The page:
Adelante volunteers and candidates get ready to canvas in Madison. (L-r) Unica Jackson, David Aguayo, Kaleem Caire, Sal Carranza, Amani Latimer Burris, and Christian Ariel.

Historically, there has not been much of a support structure for candidates of color in Madison who decide that they want to take on the daunting task of running for political office. And, not surprisingly, historically, there have not been many successful candidates of color in Madison.

However, this last election season saw a host of successful School Board candidates and City Council candidates of color campaign and win seats. In each of those cases, a new political group for candidates of color in Madison – Adelante Madison – played a big role. Adelante-backed school board candidates Ali Muldrow and Ananda Mirilli won rather easily in their respective school board races. Syed Abbas, District 12, Christian Albouras, District 20, and Donna Hurd, District 7 won their respective Common Council seats. Adelante also supported Verona School Board member Deborah Biddle and Fitchburg Common Council member Julia Arata-Fratta and a host of Madison Common Council incumbents of color who kept their seats.

Progressive Dane has gotten plenty of props and favorable publicity for their successes in this recent spring election season. However, Adelante Chair and current MMSD School Board member Gloria Reyes wonders why Adelante hasn’t gotten the same.

“Adelante trained our people of color and we got them prepared for this process. We canvased. And I feel like we haven’t been recognized for our work. It’s very frustrating for our team,” Reyes tells Madison365 in an interview at Cargo Coffee on E. Washington Ave.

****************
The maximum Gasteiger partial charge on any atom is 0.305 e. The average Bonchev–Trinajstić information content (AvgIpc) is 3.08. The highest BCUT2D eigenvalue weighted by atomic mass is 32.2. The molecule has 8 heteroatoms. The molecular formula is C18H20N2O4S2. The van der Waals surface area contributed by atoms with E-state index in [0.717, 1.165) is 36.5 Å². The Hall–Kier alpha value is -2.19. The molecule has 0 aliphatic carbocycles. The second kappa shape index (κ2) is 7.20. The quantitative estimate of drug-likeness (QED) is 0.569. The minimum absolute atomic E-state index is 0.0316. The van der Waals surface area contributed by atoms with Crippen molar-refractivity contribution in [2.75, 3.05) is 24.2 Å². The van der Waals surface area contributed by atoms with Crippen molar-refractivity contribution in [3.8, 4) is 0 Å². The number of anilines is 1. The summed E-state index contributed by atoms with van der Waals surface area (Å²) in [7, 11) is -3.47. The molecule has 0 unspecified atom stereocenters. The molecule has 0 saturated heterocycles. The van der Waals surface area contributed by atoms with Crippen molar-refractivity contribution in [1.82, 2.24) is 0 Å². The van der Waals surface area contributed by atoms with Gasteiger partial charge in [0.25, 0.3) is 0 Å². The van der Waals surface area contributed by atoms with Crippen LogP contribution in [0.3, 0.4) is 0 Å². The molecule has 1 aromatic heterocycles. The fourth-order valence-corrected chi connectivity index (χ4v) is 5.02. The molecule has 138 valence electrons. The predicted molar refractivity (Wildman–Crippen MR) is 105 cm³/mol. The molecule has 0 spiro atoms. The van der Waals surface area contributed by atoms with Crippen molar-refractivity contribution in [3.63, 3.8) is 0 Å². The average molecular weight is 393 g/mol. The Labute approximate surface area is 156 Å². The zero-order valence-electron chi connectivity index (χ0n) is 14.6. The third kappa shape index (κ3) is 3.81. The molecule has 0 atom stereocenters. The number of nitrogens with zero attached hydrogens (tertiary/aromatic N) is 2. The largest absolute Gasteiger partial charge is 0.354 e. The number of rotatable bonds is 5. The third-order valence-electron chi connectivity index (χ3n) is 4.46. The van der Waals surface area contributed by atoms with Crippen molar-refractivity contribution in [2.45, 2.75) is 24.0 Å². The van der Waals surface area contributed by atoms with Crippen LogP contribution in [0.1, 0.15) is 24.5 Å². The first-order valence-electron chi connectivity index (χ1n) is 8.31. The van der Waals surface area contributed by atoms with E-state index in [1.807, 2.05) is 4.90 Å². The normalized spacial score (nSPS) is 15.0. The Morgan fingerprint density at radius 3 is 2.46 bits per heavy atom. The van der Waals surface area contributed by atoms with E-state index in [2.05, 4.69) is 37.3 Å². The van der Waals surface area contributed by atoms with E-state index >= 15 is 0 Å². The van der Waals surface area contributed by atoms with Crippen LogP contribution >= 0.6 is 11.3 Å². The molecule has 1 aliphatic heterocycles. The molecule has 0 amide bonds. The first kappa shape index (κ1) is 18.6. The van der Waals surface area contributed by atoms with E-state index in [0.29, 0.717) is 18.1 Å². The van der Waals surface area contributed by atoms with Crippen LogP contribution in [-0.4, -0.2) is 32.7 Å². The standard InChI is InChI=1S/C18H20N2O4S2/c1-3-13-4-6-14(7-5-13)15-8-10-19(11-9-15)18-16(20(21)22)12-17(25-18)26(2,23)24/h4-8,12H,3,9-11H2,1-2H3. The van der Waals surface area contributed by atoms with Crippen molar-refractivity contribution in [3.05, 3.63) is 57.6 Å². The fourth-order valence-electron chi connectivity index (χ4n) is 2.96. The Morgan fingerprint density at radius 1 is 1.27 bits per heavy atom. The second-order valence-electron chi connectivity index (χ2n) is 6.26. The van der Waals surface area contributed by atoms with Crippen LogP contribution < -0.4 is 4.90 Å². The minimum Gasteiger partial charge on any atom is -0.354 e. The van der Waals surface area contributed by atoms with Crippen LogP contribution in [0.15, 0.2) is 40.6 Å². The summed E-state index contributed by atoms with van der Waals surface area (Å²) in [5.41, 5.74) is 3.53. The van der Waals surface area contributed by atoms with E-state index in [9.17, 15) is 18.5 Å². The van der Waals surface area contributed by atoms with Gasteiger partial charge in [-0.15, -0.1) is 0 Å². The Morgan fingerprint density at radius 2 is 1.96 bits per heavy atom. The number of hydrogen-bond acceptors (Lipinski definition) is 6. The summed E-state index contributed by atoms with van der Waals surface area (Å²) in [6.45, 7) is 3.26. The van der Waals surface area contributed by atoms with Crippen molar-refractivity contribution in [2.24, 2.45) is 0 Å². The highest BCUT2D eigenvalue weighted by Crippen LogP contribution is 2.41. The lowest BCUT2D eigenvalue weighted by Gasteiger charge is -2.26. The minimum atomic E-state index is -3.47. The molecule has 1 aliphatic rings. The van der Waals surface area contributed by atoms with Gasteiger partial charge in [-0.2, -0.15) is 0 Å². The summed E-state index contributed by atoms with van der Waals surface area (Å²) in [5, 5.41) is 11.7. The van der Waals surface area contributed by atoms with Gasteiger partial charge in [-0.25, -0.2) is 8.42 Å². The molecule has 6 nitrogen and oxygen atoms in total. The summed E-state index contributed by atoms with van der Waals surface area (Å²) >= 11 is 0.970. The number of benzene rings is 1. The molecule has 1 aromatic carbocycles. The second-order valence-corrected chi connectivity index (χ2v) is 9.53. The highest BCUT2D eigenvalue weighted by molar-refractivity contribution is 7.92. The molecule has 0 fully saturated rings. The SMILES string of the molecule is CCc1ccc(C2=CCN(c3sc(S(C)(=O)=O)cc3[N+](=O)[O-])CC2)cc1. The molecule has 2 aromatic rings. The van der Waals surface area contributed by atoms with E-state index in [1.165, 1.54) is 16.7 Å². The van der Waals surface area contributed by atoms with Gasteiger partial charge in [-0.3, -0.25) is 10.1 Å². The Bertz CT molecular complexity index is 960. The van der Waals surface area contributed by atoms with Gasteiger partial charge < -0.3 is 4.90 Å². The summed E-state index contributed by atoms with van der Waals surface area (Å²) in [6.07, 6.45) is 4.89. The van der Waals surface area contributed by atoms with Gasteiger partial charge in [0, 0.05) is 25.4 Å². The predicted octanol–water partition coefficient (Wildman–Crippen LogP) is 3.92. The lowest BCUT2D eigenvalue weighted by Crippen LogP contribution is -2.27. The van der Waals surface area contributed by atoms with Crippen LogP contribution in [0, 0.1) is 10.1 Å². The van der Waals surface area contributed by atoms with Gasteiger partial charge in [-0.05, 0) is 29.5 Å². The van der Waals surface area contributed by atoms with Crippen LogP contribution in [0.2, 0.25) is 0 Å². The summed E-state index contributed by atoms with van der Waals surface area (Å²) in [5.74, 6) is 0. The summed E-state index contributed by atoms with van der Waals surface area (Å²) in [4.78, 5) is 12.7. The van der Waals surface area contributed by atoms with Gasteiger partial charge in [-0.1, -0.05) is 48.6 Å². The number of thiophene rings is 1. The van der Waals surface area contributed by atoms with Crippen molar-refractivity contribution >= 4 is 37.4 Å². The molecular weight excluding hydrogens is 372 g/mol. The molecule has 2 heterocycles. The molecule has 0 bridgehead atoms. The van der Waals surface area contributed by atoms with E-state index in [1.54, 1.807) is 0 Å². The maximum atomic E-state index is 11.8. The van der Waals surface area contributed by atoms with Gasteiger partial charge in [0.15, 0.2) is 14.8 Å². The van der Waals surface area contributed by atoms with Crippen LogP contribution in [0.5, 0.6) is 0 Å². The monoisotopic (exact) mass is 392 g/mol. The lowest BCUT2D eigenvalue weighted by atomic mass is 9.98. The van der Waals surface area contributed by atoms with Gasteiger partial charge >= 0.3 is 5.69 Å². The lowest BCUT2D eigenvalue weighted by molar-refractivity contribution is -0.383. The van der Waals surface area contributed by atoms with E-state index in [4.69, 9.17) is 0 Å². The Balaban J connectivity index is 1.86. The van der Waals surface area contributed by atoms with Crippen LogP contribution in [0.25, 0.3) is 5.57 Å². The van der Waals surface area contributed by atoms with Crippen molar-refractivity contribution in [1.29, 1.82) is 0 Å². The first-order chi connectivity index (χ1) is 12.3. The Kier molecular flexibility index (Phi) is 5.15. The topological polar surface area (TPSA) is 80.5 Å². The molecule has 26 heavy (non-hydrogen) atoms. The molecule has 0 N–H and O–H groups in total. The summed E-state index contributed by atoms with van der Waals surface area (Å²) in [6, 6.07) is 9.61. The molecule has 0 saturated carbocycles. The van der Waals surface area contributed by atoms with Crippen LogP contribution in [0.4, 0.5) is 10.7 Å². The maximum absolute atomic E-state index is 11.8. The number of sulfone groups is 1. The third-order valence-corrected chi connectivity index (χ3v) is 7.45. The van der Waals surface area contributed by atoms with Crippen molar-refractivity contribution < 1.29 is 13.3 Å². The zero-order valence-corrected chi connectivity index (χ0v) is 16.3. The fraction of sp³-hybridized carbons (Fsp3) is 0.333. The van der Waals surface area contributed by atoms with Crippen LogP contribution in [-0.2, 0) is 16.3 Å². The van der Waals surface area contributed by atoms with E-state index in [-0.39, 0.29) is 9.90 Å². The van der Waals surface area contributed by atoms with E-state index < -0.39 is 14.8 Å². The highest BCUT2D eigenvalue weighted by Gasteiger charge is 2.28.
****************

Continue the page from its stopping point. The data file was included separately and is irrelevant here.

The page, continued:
When Reyes first stepped in to run for the Madison Metropolitan School District board in Spring 2018, she quickly learned what she had gotten herself into.


Gloria Reyes (Photo by Kate Kotsina for Madison Magazine)

“As a candidate of color, you feel very alone and isolated,” Reyes says. “You soon realize the behind-the-scenes and the system and the structure of the political environment that – even given my role as deputy mayor – I was not exposed to. I was exposed to the day to day of government, but how to get elected was new for me and my team.

“I started to recognize that it was an inside world. It was something that people of color are not generally exposed to,” Reyes continues. “They aren’t part of the system and the process. It’s not something that any of us were exposed to, so it was a huge learning curve for us.”

After Reyes was elected and became the first-ever Latina MMSD school board member, she brought her team together and looked back at what they did wrong and what they did right.

“We realized that we needed to build a coalition of folks to help support candidates of color through the election process,” Reyes says. “That entails training people of color to be campaign managers; how to be a treasurer for a campaign… how to build the infrastructure and the kitchen cabinet for folks who could help support candidates and fundraising. Fundraising is huge. I could barely raise money for my campaign and I didn’t want and other candidates to experience what I had experienced.”

Adelante was founded at the end of 2018 to support and train candidates of color who have shown a prior commitment to addressing issues that impact their diverse communities. Adelante offers a full range of support including networking opportunities, training on forming a campaign committee, messaging, and the practicalities of running a successful campaign.

“We had been talking about it for some time,” Reyes says. “We want people of color to know that if you’re going to stick your neck out and get in there to run for election, that we will be behind you as a team and get you prepared to win.”